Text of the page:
February 06, 2006


Then ya ain't got one! Erik is a friend, and boy, was his daddy a tiger! If you're as sick of hearing about the Super Bowl as I am--except how Aretha demanded that they put her and Stevie Wonder on, announcing that ignoring Detroit's homegrown talent in favor of the Rolling Stones was an insult--you might enjoy this article. (Of course I didn't see the game, but I'm told Re Re didn't even need a microphone!)


Former NFL Player Frank Jackson talks about his gay son, Texas conservatism and what would happen if Vince Young was gay

By Cyd Zeigler jr.

Coming out to your parents is never easy. Even if they were card-carrying hippies and dabbled with the same sex themselves, the great fear of their unknown reaction can be intimidating.

But when your dad grew up in Texas, served in the Army, and is a former pro football standout, the thought of telling him that you sleep with men could be overwhelming.

That's what Erik Jackson went through 15 years ago. Erik is the son of Frank Jackson, a former running back and flanker who played for the Dallas Texans (who became the Kansas City Chiefs) from 1961 to 1965 before being picked in the expansion draft by the Miami Dolphins in 1966.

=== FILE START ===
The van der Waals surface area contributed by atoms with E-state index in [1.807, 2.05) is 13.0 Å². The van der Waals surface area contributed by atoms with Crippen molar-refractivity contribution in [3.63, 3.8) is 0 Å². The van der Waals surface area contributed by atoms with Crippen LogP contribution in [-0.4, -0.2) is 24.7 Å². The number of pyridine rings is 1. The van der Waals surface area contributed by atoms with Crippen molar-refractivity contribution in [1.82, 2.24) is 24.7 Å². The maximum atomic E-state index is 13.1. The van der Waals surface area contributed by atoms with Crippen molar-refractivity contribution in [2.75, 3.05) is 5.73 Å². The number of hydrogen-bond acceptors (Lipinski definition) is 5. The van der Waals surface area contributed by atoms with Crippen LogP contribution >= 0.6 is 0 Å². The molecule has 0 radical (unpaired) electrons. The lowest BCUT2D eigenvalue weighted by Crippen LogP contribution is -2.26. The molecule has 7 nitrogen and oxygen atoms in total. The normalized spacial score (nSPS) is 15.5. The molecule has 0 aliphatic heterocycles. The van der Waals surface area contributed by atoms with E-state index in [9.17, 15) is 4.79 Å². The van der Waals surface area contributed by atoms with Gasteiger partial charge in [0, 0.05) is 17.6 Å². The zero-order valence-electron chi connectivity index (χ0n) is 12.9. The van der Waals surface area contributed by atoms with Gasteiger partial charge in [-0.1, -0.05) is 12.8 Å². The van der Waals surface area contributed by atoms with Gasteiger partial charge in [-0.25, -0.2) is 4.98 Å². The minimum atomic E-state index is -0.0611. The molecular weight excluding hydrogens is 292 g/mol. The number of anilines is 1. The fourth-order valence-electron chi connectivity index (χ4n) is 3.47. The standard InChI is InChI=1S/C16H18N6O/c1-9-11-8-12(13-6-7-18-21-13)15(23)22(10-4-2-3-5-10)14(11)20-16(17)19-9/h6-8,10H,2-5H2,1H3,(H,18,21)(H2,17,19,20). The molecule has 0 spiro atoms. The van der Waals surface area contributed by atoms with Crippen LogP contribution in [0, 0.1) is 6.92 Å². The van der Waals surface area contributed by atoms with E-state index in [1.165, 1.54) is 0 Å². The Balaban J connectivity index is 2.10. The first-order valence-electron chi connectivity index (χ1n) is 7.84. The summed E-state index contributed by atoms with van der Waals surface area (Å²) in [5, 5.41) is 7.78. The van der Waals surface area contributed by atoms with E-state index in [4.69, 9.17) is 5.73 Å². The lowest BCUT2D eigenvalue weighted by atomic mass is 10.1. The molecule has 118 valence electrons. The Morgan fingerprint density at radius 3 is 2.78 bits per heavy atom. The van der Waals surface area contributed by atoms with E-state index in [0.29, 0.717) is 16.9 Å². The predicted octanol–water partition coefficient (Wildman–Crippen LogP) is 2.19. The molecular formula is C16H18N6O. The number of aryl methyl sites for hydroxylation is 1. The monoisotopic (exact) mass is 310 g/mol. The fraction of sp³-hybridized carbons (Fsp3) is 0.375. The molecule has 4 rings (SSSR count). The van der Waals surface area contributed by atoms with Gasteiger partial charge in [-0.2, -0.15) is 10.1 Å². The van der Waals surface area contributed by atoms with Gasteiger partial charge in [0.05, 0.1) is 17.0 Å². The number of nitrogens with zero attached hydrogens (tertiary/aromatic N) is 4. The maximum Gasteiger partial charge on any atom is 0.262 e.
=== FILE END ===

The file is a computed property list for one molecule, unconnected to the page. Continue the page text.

"Certainly, it had crossed my mind that this man who had spent his life in athletics, in the most extreme of macho environments, may have some difficulties with this," Erik says.

Erik had passed pretty well for straight all his life. While he didn't take to football, he was a track-and-field star, running the 100-meter, 200-meter and 400-meter spints, setting a school record in the former that he still holds to this day. He had a girlfriend through much of high school, right up until he headed West for USC. He was class president. All of this in Plano, Texas, meant he was straight, no question.

So, when he finally told his father that he was gay – over the phone the evening after his mother had guessed his lingering secret – he waited for the great unknown: the reaction of this former pro athlete.

"Without missing a beat, [my dad] said, 'Look, I'm going to love you no matter what. It may take a little time getting used to, but it doesn't change the way I feel about you,'" Erik recalls. "It was the dream scenario."



Blogger Cie Cheesemeister said...

That's great that his dad, especially seeing as he was from such a "macho" world was able to have that kind of attitude. I've always had to thank my stars that I'm straight because if I had been a lesbian, my family wouldn't have disowned me but they would still be trying to send me to "deprogramming" camps.
Little do they know about my Inner Gay Dude! :-)

1:34 AM  

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